A few days ago, our friends from Shaw Chicago posted a nice Shaw quotation along with a picture of Mary Michell, of whom I have a most pleasant recollection playing Mrs. Whitefield in last year's production of Man and Superman.
The quotation, as some of you may already know, is from Shaw's famous essay The Quintessence of Ibsenism. The problem, as usual, with Shaw's words, is that they are often quoted out of context - a circumstance that allows for virtually infinite interpretations. In this case, for instance, the example of the liar is more of a secondary statement within a broader parallelism than Shaw's main point. Let me explain.
The Quintessence of Ibsenism, among other things, is Shaw's way of championing Ibsen as an innovator in drama - a pioneer, if you will. Thus, Shaw fittingly initiates his discussion by exemplifying the two basic types of "Pioneers" one can find in life, namely:
- The second [pioneer], whose eyes are in the back of his head, is the man who declares that it is wrong to do something that no one has hitherto seen any harm in.
- "The first [pioneer], whose eyes are very longsighted and in the usual place, is the man who declares that it is right to do something hitherto regarded as infamous."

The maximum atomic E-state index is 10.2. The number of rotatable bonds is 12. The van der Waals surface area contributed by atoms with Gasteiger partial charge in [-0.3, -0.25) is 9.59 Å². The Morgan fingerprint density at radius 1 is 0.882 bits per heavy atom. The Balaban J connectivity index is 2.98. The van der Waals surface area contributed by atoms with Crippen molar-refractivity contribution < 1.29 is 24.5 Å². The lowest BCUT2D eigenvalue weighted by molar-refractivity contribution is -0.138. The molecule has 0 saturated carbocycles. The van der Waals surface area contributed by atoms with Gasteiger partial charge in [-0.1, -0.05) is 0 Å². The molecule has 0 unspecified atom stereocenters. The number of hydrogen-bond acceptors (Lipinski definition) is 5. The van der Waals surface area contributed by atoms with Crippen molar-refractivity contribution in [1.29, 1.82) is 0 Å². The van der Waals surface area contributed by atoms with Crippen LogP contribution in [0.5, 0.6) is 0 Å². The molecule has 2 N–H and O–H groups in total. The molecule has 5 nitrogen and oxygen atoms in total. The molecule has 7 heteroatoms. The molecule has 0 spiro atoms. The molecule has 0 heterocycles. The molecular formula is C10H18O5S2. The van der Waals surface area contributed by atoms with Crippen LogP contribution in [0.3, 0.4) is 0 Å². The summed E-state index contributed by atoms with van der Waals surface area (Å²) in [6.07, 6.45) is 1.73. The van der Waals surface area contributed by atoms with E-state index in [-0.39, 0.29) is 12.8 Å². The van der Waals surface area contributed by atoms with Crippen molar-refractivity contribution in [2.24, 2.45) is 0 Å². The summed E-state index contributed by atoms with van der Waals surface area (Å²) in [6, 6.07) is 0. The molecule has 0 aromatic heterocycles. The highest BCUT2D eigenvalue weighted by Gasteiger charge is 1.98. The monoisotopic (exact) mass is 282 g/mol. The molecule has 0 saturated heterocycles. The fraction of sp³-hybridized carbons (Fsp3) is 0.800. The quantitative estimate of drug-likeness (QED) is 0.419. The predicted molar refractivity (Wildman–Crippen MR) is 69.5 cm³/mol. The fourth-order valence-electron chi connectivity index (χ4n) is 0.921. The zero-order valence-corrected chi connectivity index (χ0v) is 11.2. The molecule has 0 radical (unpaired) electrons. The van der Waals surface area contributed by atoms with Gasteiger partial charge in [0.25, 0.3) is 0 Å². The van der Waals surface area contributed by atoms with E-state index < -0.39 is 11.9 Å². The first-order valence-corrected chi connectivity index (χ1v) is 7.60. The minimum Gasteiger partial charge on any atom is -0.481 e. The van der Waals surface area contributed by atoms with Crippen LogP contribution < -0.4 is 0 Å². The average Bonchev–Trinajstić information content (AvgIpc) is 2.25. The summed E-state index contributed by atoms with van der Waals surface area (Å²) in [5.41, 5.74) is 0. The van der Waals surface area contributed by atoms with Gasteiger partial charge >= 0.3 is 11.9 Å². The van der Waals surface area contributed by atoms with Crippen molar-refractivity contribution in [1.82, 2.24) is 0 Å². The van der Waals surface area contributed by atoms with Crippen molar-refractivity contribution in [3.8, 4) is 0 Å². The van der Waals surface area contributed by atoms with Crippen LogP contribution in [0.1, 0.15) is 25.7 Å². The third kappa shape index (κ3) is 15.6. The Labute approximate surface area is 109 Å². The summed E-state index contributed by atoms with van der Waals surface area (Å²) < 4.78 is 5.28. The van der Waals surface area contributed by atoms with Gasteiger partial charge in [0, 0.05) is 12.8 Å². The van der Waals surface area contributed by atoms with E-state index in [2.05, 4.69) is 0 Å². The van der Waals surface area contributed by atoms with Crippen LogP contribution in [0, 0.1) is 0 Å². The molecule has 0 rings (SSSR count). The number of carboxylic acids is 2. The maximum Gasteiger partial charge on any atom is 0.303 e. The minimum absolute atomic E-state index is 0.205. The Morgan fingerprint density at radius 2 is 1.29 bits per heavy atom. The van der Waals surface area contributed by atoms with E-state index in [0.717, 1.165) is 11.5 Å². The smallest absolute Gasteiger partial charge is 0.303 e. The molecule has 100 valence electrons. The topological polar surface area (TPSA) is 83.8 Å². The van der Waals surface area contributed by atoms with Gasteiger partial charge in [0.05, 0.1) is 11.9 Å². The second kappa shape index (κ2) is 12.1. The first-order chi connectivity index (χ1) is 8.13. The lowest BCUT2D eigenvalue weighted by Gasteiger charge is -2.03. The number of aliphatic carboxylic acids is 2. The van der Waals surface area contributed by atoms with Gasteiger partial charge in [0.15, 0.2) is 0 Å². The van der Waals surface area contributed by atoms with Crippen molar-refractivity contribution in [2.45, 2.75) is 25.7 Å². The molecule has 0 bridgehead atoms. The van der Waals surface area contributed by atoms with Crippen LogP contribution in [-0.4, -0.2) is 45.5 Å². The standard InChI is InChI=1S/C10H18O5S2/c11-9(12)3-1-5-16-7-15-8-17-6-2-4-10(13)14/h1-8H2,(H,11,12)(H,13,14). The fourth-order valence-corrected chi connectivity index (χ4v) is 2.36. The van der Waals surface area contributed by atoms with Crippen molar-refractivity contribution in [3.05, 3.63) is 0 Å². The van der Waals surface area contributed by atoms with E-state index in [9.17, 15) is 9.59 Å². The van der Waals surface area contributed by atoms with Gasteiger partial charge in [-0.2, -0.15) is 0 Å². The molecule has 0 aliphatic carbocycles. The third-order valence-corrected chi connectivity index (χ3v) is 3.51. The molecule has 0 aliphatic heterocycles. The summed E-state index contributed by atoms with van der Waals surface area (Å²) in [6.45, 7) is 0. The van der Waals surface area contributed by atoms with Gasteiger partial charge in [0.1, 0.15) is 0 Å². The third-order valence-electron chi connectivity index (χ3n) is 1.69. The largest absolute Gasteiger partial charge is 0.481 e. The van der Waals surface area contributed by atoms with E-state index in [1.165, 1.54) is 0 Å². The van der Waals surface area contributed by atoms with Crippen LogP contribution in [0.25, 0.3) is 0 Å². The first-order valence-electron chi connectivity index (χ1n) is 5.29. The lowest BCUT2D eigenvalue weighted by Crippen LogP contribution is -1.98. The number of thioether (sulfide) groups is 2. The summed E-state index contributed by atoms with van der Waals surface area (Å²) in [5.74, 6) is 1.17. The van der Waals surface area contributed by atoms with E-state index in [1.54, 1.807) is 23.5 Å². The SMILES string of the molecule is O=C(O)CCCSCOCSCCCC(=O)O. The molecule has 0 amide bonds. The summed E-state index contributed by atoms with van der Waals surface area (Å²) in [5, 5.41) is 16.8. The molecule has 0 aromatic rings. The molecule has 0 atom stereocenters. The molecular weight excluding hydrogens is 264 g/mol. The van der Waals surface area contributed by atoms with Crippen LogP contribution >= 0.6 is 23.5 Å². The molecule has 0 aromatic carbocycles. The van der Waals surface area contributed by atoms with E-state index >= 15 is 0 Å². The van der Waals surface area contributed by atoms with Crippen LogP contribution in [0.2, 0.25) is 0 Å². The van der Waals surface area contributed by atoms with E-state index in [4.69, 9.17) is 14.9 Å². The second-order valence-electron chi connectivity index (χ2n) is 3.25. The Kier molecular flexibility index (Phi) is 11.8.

Of course, Shaw argues, "the second is treated with great respect by the army. They give him testimonials; name him the Good Man; and hate him like the devil" while the first pioneer "is stoned and shrieked at by the whole army. They call him all manner of opprobrious names; grudge him his bare bread and water; and secretly adore him as their savior from utter despair."
In view of this, Shaw suggests that these things happen because society has a guilty conscience. Thus, it is a lot easier to move it to see evil in something innocuous than to see good in something that has always been regarded as taboo. In Shaw's own words:
"Just as the liar’s punishment is, not in the least that he is not believed, but that he cannot believe any one else; so a guilty society can more easily be persuaded that any apparently innocent act is guilty than that any apparently guilty act is innocent."